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ECF Assurance®

Don't Take Unnecessary Risk
Never Miss an ECF Email

ECF Assurance® alerts users in the event that you do not receive a CM/ECF email notification from the Court.

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Why It’s Necessary

Missed CM/ECF Emails

The ramifications for missing an important ECF emails could be devastating. Attorneys have found themselves having to ask the court for extensions, or worse, potentially open to malpractice liability because they missed a CM/ECF email.
Federal Courts place the burden on attorneys to monitor dockets. Courts throughout the country hold that failure to monitor a docket, regardless of receipt of a CM/ECF email, does not excuse a missed deadline.

CourtAlert clients have reported that they have missed emails from CM/ECF, often at no fault of their own. This email problem is especially severe if the missed docket triggers a deadline, such as a time to answer an appeal or an appearance date.
Some possible causes for missed emails include:

  • Attorney's e-mail addresses are corrupt on the court’s computers
  • Email box is full
  • Email address entered incorrectly on the case
  • The firm email system fails

Revised Dockets

The court’s CM/ECF does not always send emails when minute entries are added to a docket. Often when the court edits a docket, it does not send out an email with the revision. ECF Assurance alerts users of all modified dockets.

We recommend you speak with the Partners, General Counsel, Risk Manager and Ethics Manager of your firm to let them know about ECF Assurance. If you don’t regularly check the docket sheet you are at risk for what others have gone through. It would be more persuasive to tell a judge what preventative systems you have in place rather than simply relying on court emails.

How it Works

CourtAlert ECF Assurance® automatically and reliably compares the court docket to the email notifications you receive from court. Users are alerted when there is a new or revised docket entry which was not received by CM/ECF Notification.

ECF Assurance is available onsite or offsite at CourtAlert with minimal IT involvement.

ECF Assurance utilizes two already existing Patent-Pending technologies developed by CourtAlert:
  • A method that automatically intercepts notices from electronically filed cases and converts them into database elements – technology used by CourtAlert Case Management to automatically retrieve ECF notices and their PDF files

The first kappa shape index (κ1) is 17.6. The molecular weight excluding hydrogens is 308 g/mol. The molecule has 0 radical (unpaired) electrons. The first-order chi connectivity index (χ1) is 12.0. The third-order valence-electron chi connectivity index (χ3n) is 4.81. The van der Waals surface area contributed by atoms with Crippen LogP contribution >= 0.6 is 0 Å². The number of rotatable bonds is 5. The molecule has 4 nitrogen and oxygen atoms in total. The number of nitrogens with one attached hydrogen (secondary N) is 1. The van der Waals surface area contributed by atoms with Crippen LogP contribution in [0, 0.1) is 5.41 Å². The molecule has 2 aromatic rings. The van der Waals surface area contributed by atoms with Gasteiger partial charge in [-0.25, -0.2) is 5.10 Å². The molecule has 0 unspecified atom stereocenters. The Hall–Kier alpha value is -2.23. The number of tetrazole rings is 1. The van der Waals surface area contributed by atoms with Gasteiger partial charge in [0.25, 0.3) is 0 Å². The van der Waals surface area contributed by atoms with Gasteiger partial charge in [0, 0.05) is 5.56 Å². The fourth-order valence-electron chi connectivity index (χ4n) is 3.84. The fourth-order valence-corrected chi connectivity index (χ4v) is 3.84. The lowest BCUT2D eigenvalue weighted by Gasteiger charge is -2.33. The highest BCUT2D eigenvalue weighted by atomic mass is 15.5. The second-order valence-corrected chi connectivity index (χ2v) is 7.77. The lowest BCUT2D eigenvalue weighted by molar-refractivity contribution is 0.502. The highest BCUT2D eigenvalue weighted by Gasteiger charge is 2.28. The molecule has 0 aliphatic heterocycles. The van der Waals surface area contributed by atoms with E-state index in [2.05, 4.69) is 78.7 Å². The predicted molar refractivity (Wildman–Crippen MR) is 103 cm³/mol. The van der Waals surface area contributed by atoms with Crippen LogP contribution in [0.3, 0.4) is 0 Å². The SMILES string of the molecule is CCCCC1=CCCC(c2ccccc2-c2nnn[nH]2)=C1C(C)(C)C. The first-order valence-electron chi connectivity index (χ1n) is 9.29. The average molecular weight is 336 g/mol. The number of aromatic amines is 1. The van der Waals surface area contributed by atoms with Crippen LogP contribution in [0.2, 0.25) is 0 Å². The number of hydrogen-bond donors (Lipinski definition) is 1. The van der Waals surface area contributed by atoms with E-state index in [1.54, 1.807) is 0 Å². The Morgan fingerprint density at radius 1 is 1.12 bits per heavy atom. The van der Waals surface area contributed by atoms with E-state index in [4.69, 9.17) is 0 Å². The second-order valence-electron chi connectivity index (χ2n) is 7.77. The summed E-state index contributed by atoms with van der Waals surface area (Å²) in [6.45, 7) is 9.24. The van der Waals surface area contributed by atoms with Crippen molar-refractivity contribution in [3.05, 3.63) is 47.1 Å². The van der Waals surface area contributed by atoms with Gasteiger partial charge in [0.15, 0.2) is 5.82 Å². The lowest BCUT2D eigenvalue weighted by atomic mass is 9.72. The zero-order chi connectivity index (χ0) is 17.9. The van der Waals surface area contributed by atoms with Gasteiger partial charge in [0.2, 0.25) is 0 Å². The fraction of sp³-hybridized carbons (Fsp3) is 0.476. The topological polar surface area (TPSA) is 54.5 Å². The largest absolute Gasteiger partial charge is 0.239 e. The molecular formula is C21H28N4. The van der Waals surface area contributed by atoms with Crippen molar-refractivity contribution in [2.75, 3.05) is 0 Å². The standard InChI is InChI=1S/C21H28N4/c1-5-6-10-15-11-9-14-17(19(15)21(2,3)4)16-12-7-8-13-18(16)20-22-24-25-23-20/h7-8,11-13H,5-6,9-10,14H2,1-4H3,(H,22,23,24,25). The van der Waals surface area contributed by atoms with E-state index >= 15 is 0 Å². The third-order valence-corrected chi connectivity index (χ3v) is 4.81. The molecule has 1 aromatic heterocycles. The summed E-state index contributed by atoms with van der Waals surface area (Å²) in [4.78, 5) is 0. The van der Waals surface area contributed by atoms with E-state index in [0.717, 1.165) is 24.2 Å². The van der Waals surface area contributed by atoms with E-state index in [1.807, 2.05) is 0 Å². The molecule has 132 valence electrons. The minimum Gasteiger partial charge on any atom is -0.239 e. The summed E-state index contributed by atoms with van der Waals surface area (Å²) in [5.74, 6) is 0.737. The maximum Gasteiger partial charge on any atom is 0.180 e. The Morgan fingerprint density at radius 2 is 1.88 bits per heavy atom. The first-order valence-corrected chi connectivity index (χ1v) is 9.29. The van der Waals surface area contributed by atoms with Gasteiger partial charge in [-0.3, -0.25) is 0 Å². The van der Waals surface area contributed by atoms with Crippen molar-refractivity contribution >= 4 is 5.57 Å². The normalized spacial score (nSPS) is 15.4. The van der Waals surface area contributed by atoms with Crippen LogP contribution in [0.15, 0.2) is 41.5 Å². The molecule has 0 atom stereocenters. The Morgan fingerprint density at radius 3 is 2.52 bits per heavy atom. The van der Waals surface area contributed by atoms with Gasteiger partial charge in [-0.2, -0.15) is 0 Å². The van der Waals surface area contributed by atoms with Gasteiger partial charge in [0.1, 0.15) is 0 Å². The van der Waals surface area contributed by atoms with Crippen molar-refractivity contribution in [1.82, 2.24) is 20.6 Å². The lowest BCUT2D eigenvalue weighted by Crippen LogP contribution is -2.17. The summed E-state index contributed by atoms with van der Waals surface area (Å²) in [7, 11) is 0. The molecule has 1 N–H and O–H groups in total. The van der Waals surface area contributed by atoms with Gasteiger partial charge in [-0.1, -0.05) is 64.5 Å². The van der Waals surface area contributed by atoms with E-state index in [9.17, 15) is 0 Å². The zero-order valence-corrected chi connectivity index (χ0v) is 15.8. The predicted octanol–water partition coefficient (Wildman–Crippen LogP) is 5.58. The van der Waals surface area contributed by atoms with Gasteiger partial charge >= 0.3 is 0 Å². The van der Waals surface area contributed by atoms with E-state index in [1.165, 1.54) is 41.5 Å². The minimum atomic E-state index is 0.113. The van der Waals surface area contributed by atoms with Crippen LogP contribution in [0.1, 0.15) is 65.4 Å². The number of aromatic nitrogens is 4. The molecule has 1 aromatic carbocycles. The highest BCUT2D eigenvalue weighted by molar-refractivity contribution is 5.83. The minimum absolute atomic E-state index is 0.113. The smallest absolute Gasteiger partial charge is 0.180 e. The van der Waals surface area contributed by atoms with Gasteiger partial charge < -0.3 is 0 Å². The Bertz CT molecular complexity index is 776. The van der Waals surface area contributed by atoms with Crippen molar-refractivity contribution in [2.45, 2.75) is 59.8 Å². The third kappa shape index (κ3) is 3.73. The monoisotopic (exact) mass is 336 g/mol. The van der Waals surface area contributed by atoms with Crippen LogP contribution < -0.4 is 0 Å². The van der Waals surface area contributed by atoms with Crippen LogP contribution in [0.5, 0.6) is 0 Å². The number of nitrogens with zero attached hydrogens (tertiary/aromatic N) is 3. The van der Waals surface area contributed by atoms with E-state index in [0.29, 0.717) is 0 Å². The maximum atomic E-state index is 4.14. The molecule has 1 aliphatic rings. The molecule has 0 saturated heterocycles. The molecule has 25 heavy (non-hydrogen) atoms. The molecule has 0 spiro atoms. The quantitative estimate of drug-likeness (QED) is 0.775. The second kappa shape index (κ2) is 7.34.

• An economic program to automatically look up Pacer docket sheets

Major Features

  • Notification can be sent to any number of recipients. See sample alert
  • SMS notification available of missed dockets
  • Daily e-mail summary reports the positive matches and any missing information with a list of cases added that day.
  • Web display - for real-time status with all details
  • Comparisons to PACER are typically done once a week, but you may choose to compare more frequently
  • Generally runs on CourtAlert servers with minimal IT involvement, but can run on firm's servers


The rates per case are:







US Circuit Court, (2ndCircuit cases 2010 and onward, Federal Circuit March 2012 and onward)





US District Court





US Bankruptcy Court





US Judicial Panel on Multidistrict Litigation





Second Circuit – pre 2010 cases

$4 per lookup

Federal Circuit Court pre March 2012 Cases Not Available

Relevant Rules and Case Law

(Click here for complete research)

" It remains the duty of the attorney for a party to review regularly the docket sheet of the case”

SDNY ECF Rule 9 (Also cited on the homepage of the NY Southern District ECF website)

"Computer problems did not relieve Plaintiff’s counsel of his obligation to continue to monitor the docket in this case.. The Model Rules of Professional Conduct promulgated by the American Bar Association support our view that Appellant’s counsel had an obligation to his client to be attentive toward the litigation. Rule 1.3 provides that "[a] lawyer shall act with reasonable diligence and promptness in representing a client." (Fourth Circuit Court of Appeals 09-1167 Robinson v. Wix Filtration)

An attorney may not simply sit back and rely on the court to keep him or her up to date” (District of Columbia 02-2069 Fox v. American Airlines)

“Because parties have an obligation to monitor the docket sheet to inform themselves of the entry of orders they wish to appeal” (District of Puerto Rico. 07-2002 Vargus v. Toledo)

“It is incumbent upon one to review the court’s docket record to make certain what the date of entry of the order is. For whatever reason, Attorney Browne’s office simply failed to perform this simple task, and no comprehensible reason has been provided for that failure” (Northern District of Indiana  07-20188 In Re Heartland Memorial Hospital)


Please email to schedule a demo of this new system.

We are Committed to Remain the Best!

Thank you,


Yael Martin, Esq.,

Business Development